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The Cutting Edge: Fire & Ice
A lot or a little?
The parents' guide to what's in this movie.
What parents need to know
Parents need to know that the developing relationship between Alex and James in this TV movie makes for plenty of innuendo and some sexual content. One scene shows the young couple engaged in a game of strip poker, which (predictably) ends with both of them in their underwear, and a passionate make-out scene fades away as he lays her down on a table and gets on top of her. Language is another concern; in addition to “damn,” “hell,” and “ass,” there are also instances of name-calling like “hoochie” and “skank.” The story does attempt to promote feel-good messages about dependability, teamwork, and going against the grain, but most of it is overshadowed by the romantic story.
What's the story?
Figure skating star Alex Delgado’s (Francia Raisa) career came to an abrupt halt when her partner (and boyfriend) left the sport and their relationship ended. With few options, she turned to teaching skating, but her passion for competing never faded. When an unexpected offer arises to team up with an unlikely partner -- James McKinsey (Brendan Fehr), the egotistical “bad boy” of speed skating, whose off-rink antics got him booted from the national team -- Alex agrees, tempted by the thought of another world title. But the more Alex and James get to know each other, the more their personalities clash, putting the success of this partnership in serious doubt.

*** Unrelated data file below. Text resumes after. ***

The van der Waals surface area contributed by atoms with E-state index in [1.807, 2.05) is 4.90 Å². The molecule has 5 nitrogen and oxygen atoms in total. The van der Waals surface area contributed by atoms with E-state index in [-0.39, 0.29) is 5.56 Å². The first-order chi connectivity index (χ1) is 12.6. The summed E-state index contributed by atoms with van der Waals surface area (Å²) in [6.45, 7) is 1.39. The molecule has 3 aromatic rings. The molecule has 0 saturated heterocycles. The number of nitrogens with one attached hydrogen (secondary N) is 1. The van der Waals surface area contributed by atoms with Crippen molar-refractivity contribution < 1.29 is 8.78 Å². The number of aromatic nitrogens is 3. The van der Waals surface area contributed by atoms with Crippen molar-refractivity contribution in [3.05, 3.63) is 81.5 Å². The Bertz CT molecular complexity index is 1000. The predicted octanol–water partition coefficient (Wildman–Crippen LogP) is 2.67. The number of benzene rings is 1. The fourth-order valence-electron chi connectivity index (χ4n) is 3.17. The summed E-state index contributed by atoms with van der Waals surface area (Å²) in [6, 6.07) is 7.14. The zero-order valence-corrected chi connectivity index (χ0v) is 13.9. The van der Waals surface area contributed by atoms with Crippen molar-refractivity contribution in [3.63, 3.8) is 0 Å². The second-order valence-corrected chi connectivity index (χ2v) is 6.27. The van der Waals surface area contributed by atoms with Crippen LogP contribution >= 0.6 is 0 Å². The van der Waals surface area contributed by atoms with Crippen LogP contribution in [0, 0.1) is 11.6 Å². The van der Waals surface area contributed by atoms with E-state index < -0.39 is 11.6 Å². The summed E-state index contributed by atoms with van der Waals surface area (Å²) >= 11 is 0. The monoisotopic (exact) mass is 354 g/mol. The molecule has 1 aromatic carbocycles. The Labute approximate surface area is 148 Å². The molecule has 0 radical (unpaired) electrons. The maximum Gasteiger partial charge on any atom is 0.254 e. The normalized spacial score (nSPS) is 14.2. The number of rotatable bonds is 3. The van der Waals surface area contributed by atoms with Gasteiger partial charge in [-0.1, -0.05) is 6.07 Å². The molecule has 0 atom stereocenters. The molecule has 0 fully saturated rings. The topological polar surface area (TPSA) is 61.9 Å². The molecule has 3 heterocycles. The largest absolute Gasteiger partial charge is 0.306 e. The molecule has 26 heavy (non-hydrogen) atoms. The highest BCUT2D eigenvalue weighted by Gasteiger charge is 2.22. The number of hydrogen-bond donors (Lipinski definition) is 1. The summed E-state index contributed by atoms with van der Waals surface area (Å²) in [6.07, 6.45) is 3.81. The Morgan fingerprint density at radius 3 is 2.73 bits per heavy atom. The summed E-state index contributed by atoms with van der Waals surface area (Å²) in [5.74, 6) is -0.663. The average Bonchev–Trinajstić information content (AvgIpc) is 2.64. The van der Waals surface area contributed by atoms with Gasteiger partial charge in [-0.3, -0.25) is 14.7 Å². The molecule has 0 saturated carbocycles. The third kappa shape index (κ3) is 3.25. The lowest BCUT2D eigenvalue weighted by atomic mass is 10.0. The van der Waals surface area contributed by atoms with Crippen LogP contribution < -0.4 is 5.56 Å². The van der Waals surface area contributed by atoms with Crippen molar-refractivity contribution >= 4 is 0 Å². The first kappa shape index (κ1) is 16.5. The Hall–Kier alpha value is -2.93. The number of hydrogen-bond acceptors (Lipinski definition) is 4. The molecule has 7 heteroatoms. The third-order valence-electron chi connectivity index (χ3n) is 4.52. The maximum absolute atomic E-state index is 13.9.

Is it any good?
Like its two predecessors, FIRE & ICE falls slightly short of the magic fans of the first installment might hope for. (In case you’re keeping count, this is the third sequel attempting to cash in on the popularity of the 1992 original, The Cutting Edge.) But it does have some positive points of its own. Raisa and Fehr make a believable pair onscreen, even if their characters’ impossible overnight success story is far from believable itself. James’s inner struggle between his lucrative speed-skating career and his newfound affection for figure skating (and allegiance to Alex) boasts messages about self-acceptance and dependability.
While most of the content is fine for teens, the developing relationship offers plenty of room for sexual content (innuendo and implied sex, for instance), so parents might want to be cautious in giving impressionable teens the go-ahead. Language is also a concern, with words like “damn” and “ass” common fare, as well as derogatory terms like “hoochie” and “skank.”
Talk to your kids about ...
Families can talk about how the media portrays relationships. Is James and Alex’s relationship believable? Why or why not? Does the media shape our impression of acceptable relationships, or is it a reflection of society’s views of them?
Teens: To what degree are today’s sports stars good role models for young fans? Who are some of the most upstanding celebrities you can think of? Who are some of the worst? What message does it send when a star athlete gets into trouble?
Teens: What are some of your life goals? In what disciplines would you like to succeed? What does success mean to you? If your success puts you in a position to be a role model, how will you handle it?
Themes & Topics
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Common Sense Media's unbiased ratings are created by expert reviewers and aren't influenced by the product's creators or by any of our funders, affiliates, or partners.